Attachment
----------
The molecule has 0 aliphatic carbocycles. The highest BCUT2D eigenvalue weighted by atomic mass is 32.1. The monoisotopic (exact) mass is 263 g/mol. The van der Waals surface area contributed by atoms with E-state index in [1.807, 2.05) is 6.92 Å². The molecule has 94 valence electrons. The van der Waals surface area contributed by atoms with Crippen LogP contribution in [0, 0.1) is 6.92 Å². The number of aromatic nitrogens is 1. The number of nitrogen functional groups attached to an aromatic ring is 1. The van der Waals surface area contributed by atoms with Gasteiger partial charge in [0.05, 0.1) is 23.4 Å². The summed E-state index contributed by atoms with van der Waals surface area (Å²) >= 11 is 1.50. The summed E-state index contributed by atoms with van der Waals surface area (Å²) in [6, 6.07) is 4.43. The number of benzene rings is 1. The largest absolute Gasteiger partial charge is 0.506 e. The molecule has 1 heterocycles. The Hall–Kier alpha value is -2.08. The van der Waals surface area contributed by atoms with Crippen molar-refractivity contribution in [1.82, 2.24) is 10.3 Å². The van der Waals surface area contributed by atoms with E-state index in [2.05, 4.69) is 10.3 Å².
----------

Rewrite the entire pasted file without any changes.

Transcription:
The molecule has 0 aliphatic carbocycles. The highest BCUT2D eigenvalue weighted by atomic mass is 32.1. The monoisotopic (exact) mass is 263 g/mol. The van der Waals surface area contributed by atoms with E-state index in [1.807, 2.05) is 6.92 Å². The molecule has 94 valence electrons. The van der Waals surface area contributed by atoms with Crippen LogP contribution in [0, 0.1) is 6.92 Å². The number of aromatic nitrogens is 1. The number of nitrogen functional groups attached to an aromatic ring is 1. The van der Waals surface area contributed by atoms with Gasteiger partial charge in [0.05, 0.1) is 23.4 Å². The summed E-state index contributed by atoms with van der Waals surface area (Å²) >= 11 is 1.50. The summed E-state index contributed by atoms with van der Waals surface area (Å²) in [6, 6.07) is 4.43. The number of benzene rings is 1. The largest absolute Gasteiger partial charge is 0.506 e. The molecule has 1 heterocycles. The Hall–Kier alpha value is -2.08. The van der Waals surface area contributed by atoms with Crippen molar-refractivity contribution in [1.82, 2.24) is 10.3 Å². The van der Waals surface area contributed by atoms with E-state index in [2.05, 4.69) is 10.3 Å².